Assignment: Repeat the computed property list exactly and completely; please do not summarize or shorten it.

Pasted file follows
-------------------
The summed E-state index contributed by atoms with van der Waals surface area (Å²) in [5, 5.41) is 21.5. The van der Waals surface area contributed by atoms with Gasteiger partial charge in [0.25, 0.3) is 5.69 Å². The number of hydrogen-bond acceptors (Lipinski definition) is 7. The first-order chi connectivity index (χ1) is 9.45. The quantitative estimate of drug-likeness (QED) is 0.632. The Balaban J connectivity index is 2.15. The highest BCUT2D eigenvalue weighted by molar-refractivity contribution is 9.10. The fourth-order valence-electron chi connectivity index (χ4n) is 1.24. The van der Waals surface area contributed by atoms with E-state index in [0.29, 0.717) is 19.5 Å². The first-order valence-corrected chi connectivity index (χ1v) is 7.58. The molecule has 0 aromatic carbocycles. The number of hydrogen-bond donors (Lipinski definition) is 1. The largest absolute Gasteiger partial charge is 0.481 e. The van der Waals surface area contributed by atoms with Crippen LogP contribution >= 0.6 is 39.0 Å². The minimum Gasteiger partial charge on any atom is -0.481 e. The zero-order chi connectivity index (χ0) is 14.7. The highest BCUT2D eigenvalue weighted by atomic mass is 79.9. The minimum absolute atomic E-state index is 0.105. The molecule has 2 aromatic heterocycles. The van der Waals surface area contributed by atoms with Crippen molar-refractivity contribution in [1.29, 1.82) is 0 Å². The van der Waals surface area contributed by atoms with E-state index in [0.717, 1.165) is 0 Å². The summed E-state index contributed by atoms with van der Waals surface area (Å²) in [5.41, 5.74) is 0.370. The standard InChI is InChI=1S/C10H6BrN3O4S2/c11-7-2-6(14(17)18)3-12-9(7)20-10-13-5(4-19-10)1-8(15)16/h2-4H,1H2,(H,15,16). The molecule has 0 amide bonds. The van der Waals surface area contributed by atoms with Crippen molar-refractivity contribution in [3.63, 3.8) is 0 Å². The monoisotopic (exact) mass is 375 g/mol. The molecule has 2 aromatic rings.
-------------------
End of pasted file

The summed E-state index contributed by atoms with van der Waals surface area (Å²) in [5, 5.41) is 21.5. The van der Waals surface area contributed by atoms with Gasteiger partial charge in [0.25, 0.3) is 5.69 Å². The number of hydrogen-bond acceptors (Lipinski definition) is 7. The first-order chi connectivity index (χ1) is 9.45. The quantitative estimate of drug-likeness (QED) is 0.632. The Balaban J connectivity index is 2.15. The highest BCUT2D eigenvalue weighted by molar-refractivity contribution is 9.10. The fourth-order valence-electron chi connectivity index (χ4n) is 1.24. The van der Waals surface area contributed by atoms with E-state index in [0.29, 0.717) is 19.5 Å². The first-order valence-corrected chi connectivity index (χ1v) is 7.58. The molecule has 0 aromatic carbocycles. The number of hydrogen-bond donors (Lipinski definition) is 1. The largest absolute Gasteiger partial charge is 0.481 e. The van der Waals surface area contributed by atoms with Crippen LogP contribution >= 0.6 is 39.0 Å². The minimum Gasteiger partial charge on any atom is -0.481 e. The zero-order chi connectivity index (χ0) is 14.7. The highest BCUT2D eigenvalue weighted by atomic mass is 79.9. The minimum absolute atomic E-state index is 0.105. The molecule has 2 aromatic heterocycles. The van der Waals surface area contributed by atoms with Crippen molar-refractivity contribution in [1.29, 1.82) is 0 Å². The van der Waals surface area contributed by atoms with E-state index in [0.717, 1.165) is 0 Å². The summed E-state index contributed by atoms with van der Waals surface area (Å²) in [5.41, 5.74) is 0.370. The standard InChI is InChI=1S/C10H6BrN3O4S2/c11-7-2-6(14(17)18)3-12-9(7)20-10-13-5(4-19-10)1-8(15)16/h2-4H,1H2,(H,15,16). The molecule has 0 amide bonds. The van der Waals surface area contributed by atoms with Crippen molar-refractivity contribution in [3.63, 3.8) is 0 Å². The monoisotopic (exact) mass is 375 g/mol. The molecule has 2 aromatic rings.